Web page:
UMNS Briefs

December 02, 2010

Offering Taken for Global AIDS Fund
NEW YORK, N.Y. (UMNS) | Churches are encouraged to collect special offerings for the United Methodist Global AIDS Fund on Dec. 5. The fund supports education, prevention, and care and treatment programs for people living with HIV/AIDS. An estimated 33 million people live with HIV worldwide and women account for half of all HIV infections. Twenty-two million people live with HIV in Sub-Saharan Africa – 67 percent of all people living with HIV. Contributions to the United Methodist Global AIDS Fund can be made here.

Global Fund Expands Fight Against AIDS, Tuberculosis, and Malaria
GENEVA (UMNS) | The Global Fund to Fight AIDS, Tuberculosis, and Malaria – a partner of The United Methodist Church – has expanded its reach to people touched by these diseases. The Global Fund announced Dec. 1 that the programs it financially supports have provided antiretroviral treatment to 3 million HIV/AIDS patients, a 20 percent increase over last year; tuberculosis treatment for 7.7 million people, a 28 percent rise; and have distributed 160 million insecticide-treated bed nets to prevent malaria, a 53 percent jump. The Global Fund is a global public/private partnership dedicated to attracting and disbursing additional resources to prevent and treat HIV/AIDS, tuberculosis, and malaria.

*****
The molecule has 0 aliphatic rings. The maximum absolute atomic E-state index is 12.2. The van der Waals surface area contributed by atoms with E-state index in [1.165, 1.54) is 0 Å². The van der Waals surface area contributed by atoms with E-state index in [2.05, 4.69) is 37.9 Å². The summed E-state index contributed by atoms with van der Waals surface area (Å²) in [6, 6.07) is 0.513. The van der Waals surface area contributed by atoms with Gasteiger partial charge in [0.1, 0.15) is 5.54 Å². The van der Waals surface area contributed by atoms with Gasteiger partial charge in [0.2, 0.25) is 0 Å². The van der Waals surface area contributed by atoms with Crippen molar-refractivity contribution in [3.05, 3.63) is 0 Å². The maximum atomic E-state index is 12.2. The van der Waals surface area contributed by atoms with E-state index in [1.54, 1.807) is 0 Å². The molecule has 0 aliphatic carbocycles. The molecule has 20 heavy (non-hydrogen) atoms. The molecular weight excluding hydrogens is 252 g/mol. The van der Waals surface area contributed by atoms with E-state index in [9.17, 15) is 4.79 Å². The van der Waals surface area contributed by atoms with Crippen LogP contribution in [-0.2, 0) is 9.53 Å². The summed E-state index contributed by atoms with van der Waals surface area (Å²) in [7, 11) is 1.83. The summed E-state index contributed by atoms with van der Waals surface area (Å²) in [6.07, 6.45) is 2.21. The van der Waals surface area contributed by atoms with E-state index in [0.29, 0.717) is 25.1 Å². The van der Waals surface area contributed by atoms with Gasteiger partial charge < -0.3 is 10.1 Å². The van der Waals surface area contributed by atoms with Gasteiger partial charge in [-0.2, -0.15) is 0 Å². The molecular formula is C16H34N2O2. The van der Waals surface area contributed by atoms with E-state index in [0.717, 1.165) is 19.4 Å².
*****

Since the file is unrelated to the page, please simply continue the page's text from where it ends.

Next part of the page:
Former Head of Mission Giving Program Dies at 68
LITTLE ROCK, Ark. (UMNS) | The Rev. William T. Carter, 68, who led the designated mission-giving program of The United Methodist Church for 27 years, died Nov. 22 at a Little Rock hospital after a long illness. Carter, who retired in 2006, was known throughout the denomination for his leadership of the Advance, a fund development unit of the United Methodist Board of Global Ministries. "William T. Carter left an indelible professional legacy at the board and in the annals of The United Methodist Church," said Thomas Kemper, the agency's chief executive. "Personally, Bill touched many hearts and souls in his years as pastor and as leader of the Advance."
Cuban Church Leaders Call for End to Travel Ban
WASHINGTON (UMNS) | Religious leaders in the United States and Cuba are hopeful that U.S.-imposed restrictions on religious travel and financial transfers soon will be eased by the Obama administration. In a Nov. 15-16 visit, a delegation of Protestant leaders from the Cuban Council of Churches – including the Rev. Humberto Fuentes, a Methodist pastor – pressed their concerns about the inhibiting effects of the travel restrictions and financial transfers in meetings with officials of the U.S. Department of State and the National Security Council.